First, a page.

- Fuel – West Coast influence shines through the menu at this health-conscious cafe, where all the fresh options—from smoothies to panini—come in under 500 calories. Healthy brunchers indulge in protein-packed fare such as the frittata made with organic eggs. 1917 E. Passyunk Avenue, (215) 468-3835 (FUEL), fuelphilly.com
- Garage – Canned craft beers, pinball and skee ball make this former auto repair shop-turned-watering hole a pretty cool hangout. Then again, the rotating roster of chefs working the bar’s in-house food truck draws food-loving patrons too. 1231 E. Passyunk Avenue, (215) 278-2429, garagephilly.com
- Geno’s Steaks – People line up around the block for Philly’s iconic sandwich at this neon-lit cheesesteak shop, which famously shares an intersection with rival Pat’s King of Steaks. At both 24/7 joints (closed Thanksgiving and Christmas only), locals know the ordering lingo: specify the cheese (provolone, American or Whiz) and “wit” or without onions. 1219 S. 9th Street, (215) 389-0659, genosteaks.com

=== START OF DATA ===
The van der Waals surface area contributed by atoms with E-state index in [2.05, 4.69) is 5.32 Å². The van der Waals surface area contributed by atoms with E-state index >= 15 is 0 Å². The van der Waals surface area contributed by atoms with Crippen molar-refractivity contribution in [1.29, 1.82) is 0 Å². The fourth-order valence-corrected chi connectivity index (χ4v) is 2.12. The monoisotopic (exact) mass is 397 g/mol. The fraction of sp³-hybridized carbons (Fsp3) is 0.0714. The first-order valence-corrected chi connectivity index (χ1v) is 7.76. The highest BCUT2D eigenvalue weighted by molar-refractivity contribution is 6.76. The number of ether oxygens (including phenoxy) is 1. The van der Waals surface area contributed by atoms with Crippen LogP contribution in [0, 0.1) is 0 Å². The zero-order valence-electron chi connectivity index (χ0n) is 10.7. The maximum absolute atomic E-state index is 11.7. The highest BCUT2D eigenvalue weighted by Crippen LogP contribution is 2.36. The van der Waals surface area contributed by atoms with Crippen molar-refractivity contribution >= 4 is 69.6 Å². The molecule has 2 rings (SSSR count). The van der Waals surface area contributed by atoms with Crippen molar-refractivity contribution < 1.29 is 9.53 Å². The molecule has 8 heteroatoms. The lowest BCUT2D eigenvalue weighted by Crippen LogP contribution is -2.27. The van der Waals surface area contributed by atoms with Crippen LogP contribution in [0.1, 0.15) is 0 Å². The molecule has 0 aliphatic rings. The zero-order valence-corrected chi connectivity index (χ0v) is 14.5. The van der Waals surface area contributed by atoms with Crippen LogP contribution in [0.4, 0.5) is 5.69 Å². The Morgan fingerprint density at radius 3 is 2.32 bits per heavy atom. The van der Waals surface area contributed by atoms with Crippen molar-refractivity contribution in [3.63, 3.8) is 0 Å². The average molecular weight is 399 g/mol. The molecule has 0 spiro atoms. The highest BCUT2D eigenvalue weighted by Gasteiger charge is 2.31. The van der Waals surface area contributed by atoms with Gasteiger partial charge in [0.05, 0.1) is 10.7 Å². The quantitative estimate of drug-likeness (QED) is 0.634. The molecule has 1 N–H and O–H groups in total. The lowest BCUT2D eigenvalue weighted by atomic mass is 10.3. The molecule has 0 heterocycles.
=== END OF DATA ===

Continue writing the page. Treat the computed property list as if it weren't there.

- Green Eggs Cafe – The Passyunk-area outpost of this brunch spot serves whopping portions of breakfast and lunch favorites to a full house every day of the week. Loyal patrons love its eco-friendly sensibilities, local produce (including herbs right from the roof) and menu for everyone (meat-eaters and vegans). 1306 Dickinson Street, (215) 226-3447 (EGGS), greeneggscafe.com
- Izumi – The owners of nearby restaurant Paradiso created South Philly’s answer to posh sushi spots. The Japanese BYOB looks out to the Singing Fountain, where diners can eat in the warmer months. Though the extensive menu pleases all sushi lovers, the inventive small plates, such as rock shrimp tempura, impress adventurous diners. 1601 E. Passyunk Avenue, (215) 271-1222
- Laurel – Top Chef season 11 winner Nick Elmi helms this pint-sized BYOB, where he’s justly known for his painstakingly inventive, manageably petite menu of French-inspired local fare, including a seasonal version of the ricotta gnudi as seen on TV. 1617 E. Passyunk Avenue, (215) 271-8299, restaurantlaurel.com
- Le Virtù – An impressive wine list complements the authentic Abruzzese cuisine prepared in an open kitchen. An intimate dining room and outdoor patio complete the warm and rustic atmosphere, and the seasonal menu melds local produce and house-made salumi with artisanal delicacies like honey and sheep’s milk cheeses imported from Italy’s Abruzzi region. 1927 E. Passyunk Avenue, (215) 271-5626, levirtu.com